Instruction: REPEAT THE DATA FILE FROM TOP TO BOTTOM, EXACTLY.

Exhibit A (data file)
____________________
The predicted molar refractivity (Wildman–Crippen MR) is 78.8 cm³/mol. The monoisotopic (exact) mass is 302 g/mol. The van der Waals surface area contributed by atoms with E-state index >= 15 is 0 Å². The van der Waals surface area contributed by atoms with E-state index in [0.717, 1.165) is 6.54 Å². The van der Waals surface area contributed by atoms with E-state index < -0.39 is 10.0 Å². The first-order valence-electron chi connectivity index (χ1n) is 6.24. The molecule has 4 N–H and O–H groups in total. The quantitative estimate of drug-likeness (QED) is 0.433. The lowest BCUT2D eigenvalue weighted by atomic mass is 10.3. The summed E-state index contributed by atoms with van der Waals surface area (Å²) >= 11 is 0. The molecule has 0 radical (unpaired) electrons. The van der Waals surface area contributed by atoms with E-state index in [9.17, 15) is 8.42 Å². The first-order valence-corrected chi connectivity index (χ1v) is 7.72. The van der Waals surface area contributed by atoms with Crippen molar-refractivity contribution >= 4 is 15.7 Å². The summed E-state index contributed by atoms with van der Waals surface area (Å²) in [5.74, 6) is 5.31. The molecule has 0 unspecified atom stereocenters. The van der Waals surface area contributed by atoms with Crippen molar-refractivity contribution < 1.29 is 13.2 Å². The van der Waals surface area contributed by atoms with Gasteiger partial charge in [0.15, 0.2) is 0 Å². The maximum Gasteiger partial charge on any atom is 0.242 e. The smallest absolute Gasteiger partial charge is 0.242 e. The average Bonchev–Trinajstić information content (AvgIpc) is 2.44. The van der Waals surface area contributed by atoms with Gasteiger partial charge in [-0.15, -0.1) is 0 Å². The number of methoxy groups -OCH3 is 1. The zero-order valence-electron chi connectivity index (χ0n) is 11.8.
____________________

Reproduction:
The predicted molar refractivity (Wildman–Crippen MR) is 78.8 cm³/mol. The monoisotopic (exact) mass is 302 g/mol. The van der Waals surface area contributed by atoms with E-state index >= 15 is 0 Å². The van der Waals surface area contributed by atoms with E-state index in [0.717, 1.165) is 6.54 Å². The van der Waals surface area contributed by atoms with E-state index < -0.39 is 10.0 Å². The first-order valence-electron chi connectivity index (χ1n) is 6.24. The molecule has 4 N–H and O–H groups in total. The quantitative estimate of drug-likeness (QED) is 0.433. The lowest BCUT2D eigenvalue weighted by atomic mass is 10.3. The summed E-state index contributed by atoms with van der Waals surface area (Å²) >= 11 is 0. The molecule has 0 radical (unpaired) electrons. The van der Waals surface area contributed by atoms with E-state index in [9.17, 15) is 8.42 Å². The first-order valence-corrected chi connectivity index (χ1v) is 7.72. The van der Waals surface area contributed by atoms with Crippen molar-refractivity contribution >= 4 is 15.7 Å². The summed E-state index contributed by atoms with van der Waals surface area (Å²) in [5.74, 6) is 5.31. The molecule has 0 unspecified atom stereocenters. The van der Waals surface area contributed by atoms with Crippen molar-refractivity contribution < 1.29 is 13.2 Å². The van der Waals surface area contributed by atoms with Gasteiger partial charge in [0.15, 0.2) is 0 Å². The maximum Gasteiger partial charge on any atom is 0.242 e. The smallest absolute Gasteiger partial charge is 0.242 e. The average Bonchev–Trinajstić information content (AvgIpc) is 2.44. The van der Waals surface area contributed by atoms with Gasteiger partial charge in [-0.15, -0.1) is 0 Å². The number of methoxy groups -OCH3 is 1. The zero-order valence-electron chi connectivity index (χ0n) is 11.8.